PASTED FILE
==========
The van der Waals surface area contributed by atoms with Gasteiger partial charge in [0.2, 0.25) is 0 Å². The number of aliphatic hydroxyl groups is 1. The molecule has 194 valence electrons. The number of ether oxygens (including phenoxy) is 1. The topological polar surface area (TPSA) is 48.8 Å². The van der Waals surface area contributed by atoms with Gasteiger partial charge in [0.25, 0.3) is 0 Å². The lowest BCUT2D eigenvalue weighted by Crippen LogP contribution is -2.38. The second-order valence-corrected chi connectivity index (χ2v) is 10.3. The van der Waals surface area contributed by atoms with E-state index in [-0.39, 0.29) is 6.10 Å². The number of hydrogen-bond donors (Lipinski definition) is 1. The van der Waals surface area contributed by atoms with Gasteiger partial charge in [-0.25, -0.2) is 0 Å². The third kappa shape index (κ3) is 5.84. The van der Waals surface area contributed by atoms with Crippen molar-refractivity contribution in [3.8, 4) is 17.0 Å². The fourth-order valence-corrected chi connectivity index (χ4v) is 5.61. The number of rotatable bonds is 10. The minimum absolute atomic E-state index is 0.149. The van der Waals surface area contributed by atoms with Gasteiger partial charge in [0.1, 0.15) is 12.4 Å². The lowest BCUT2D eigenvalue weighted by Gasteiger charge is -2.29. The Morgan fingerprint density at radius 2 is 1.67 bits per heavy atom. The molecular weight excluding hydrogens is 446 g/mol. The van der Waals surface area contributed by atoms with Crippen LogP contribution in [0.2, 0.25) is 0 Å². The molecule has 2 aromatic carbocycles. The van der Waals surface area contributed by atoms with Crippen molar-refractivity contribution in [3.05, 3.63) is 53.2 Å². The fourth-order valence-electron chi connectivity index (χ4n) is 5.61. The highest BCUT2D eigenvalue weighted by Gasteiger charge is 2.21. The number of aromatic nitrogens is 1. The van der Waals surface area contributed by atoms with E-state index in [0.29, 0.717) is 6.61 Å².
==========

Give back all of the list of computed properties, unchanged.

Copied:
The van der Waals surface area contributed by atoms with Gasteiger partial charge in [0.2, 0.25) is 0 Å². The number of aliphatic hydroxyl groups is 1. The molecule has 194 valence electrons. The number of ether oxygens (including phenoxy) is 1. The topological polar surface area (TPSA) is 48.8 Å². The van der Waals surface area contributed by atoms with Gasteiger partial charge in [0.25, 0.3) is 0 Å². The lowest BCUT2D eigenvalue weighted by Crippen LogP contribution is -2.38. The second-order valence-corrected chi connectivity index (χ2v) is 10.3. The van der Waals surface area contributed by atoms with E-state index in [-0.39, 0.29) is 6.10 Å². The number of hydrogen-bond donors (Lipinski definition) is 1. The van der Waals surface area contributed by atoms with Gasteiger partial charge in [-0.25, -0.2) is 0 Å². The third kappa shape index (κ3) is 5.84. The van der Waals surface area contributed by atoms with Crippen molar-refractivity contribution in [3.8, 4) is 17.0 Å². The fourth-order valence-corrected chi connectivity index (χ4v) is 5.61. The number of rotatable bonds is 10. The minimum absolute atomic E-state index is 0.149. The van der Waals surface area contributed by atoms with Gasteiger partial charge in [0.1, 0.15) is 12.4 Å². The lowest BCUT2D eigenvalue weighted by Gasteiger charge is -2.29. The Morgan fingerprint density at radius 2 is 1.67 bits per heavy atom. The molecular weight excluding hydrogens is 446 g/mol. The van der Waals surface area contributed by atoms with Crippen LogP contribution in [0.2, 0.25) is 0 Å². The molecule has 2 aromatic carbocycles. The van der Waals surface area contributed by atoms with Crippen molar-refractivity contribution in [3.05, 3.63) is 53.2 Å². The fourth-order valence-electron chi connectivity index (χ4n) is 5.61. The highest BCUT2D eigenvalue weighted by Gasteiger charge is 2.21. The number of aromatic nitrogens is 1. The van der Waals surface area contributed by atoms with E-state index in [0.29, 0.717) is 6.61 Å².